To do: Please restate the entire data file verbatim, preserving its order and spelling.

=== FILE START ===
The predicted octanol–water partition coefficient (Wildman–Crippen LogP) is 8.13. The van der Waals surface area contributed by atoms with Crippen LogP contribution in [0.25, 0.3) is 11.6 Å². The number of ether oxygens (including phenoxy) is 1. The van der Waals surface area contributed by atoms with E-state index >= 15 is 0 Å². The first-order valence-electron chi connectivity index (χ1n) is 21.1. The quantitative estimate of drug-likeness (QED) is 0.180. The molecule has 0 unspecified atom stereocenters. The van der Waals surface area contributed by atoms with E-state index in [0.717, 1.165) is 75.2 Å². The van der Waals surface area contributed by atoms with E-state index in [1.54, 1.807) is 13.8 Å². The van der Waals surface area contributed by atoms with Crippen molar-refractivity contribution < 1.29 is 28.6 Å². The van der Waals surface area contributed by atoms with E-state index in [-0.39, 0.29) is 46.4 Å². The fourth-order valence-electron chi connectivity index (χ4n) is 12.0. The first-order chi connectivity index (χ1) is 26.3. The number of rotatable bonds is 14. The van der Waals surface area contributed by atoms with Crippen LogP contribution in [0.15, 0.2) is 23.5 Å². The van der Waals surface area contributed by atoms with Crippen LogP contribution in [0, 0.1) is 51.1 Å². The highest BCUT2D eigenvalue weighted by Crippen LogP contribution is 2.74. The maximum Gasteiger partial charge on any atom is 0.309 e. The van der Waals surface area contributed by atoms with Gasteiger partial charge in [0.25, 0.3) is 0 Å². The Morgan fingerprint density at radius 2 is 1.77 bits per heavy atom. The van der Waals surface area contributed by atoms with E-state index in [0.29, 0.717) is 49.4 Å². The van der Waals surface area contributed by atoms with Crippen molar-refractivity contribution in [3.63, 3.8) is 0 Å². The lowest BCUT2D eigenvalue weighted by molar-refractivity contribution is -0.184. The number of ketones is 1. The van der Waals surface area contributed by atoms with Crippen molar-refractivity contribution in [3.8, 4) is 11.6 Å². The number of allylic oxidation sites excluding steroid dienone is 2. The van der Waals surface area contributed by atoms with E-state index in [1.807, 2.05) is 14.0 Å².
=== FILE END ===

The predicted octanol–water partition coefficient (Wildman–Crippen LogP) is 8.13. The van der Waals surface area contributed by atoms with Crippen LogP contribution in [0.25, 0.3) is 11.6 Å². The number of ether oxygens (including phenoxy) is 1. The van der Waals surface area contributed by atoms with E-state index >= 15 is 0 Å². The first-order valence-electron chi connectivity index (χ1n) is 21.1. The quantitative estimate of drug-likeness (QED) is 0.180. The molecule has 0 unspecified atom stereocenters. The van der Waals surface area contributed by atoms with E-state index in [0.717, 1.165) is 75.2 Å². The van der Waals surface area contributed by atoms with E-state index in [1.54, 1.807) is 13.8 Å². The van der Waals surface area contributed by atoms with Crippen molar-refractivity contribution < 1.29 is 28.6 Å². The van der Waals surface area contributed by atoms with E-state index in [-0.39, 0.29) is 46.4 Å². The fourth-order valence-electron chi connectivity index (χ4n) is 12.0. The first-order chi connectivity index (χ1) is 26.3. The number of rotatable bonds is 14. The van der Waals surface area contributed by atoms with Crippen LogP contribution in [0.15, 0.2) is 23.5 Å². The van der Waals surface area contributed by atoms with Crippen LogP contribution in [0, 0.1) is 51.1 Å². The highest BCUT2D eigenvalue weighted by Crippen LogP contribution is 2.74. The maximum Gasteiger partial charge on any atom is 0.309 e. The van der Waals surface area contributed by atoms with Gasteiger partial charge in [0.25, 0.3) is 0 Å². The Morgan fingerprint density at radius 2 is 1.77 bits per heavy atom. The van der Waals surface area contributed by atoms with E-state index in [0.29, 0.717) is 49.4 Å². The van der Waals surface area contributed by atoms with Crippen molar-refractivity contribution in [3.63, 3.8) is 0 Å². The lowest BCUT2D eigenvalue weighted by molar-refractivity contribution is -0.184. The number of ketones is 1. The van der Waals surface area contributed by atoms with Crippen molar-refractivity contribution in [3.8, 4) is 11.6 Å². The number of allylic oxidation sites excluding steroid dienone is 2. The van der Waals surface area contributed by atoms with E-state index in [1.807, 2.05) is 14.0 Å².